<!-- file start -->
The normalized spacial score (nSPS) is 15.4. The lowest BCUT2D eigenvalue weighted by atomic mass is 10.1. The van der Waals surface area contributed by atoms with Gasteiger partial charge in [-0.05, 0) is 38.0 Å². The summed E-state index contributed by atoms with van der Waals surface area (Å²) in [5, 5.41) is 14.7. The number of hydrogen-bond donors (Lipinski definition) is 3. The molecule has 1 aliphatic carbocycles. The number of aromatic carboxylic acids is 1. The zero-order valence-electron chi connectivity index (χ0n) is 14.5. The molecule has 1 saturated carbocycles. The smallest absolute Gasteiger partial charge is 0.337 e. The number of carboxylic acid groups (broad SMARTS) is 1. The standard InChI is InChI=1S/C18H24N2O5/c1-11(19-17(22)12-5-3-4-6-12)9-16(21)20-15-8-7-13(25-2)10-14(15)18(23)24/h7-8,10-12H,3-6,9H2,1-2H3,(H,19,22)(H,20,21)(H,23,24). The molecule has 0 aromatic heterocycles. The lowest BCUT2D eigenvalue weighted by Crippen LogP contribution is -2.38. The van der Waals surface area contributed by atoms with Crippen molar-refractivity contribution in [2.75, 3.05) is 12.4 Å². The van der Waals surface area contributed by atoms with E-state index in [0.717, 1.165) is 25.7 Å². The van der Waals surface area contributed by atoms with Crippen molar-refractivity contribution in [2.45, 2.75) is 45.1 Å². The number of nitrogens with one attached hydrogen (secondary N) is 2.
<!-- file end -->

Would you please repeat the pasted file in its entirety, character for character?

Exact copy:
The normalized spacial score (nSPS) is 15.4. The lowest BCUT2D eigenvalue weighted by atomic mass is 10.1. The van der Waals surface area contributed by atoms with Gasteiger partial charge in [-0.05, 0) is 38.0 Å². The summed E-state index contributed by atoms with van der Waals surface area (Å²) in [5, 5.41) is 14.7. The number of hydrogen-bond donors (Lipinski definition) is 3. The molecule has 1 aliphatic carbocycles. The number of aromatic carboxylic acids is 1. The zero-order valence-electron chi connectivity index (χ0n) is 14.5. The molecule has 1 saturated carbocycles. The smallest absolute Gasteiger partial charge is 0.337 e. The number of carboxylic acid groups (broad SMARTS) is 1. The standard InChI is InChI=1S/C18H24N2O5/c1-11(19-17(22)12-5-3-4-6-12)9-16(21)20-15-8-7-13(25-2)10-14(15)18(23)24/h7-8,10-12H,3-6,9H2,1-2H3,(H,19,22)(H,20,21)(H,23,24). The molecule has 0 aromatic heterocycles. The lowest BCUT2D eigenvalue weighted by Crippen LogP contribution is -2.38. The van der Waals surface area contributed by atoms with Crippen molar-refractivity contribution in [2.75, 3.05) is 12.4 Å². The van der Waals surface area contributed by atoms with E-state index in [0.717, 1.165) is 25.7 Å². The van der Waals surface area contributed by atoms with Crippen molar-refractivity contribution in [2.45, 2.75) is 45.1 Å². The number of nitrogens with one attached hydrogen (secondary N) is 2.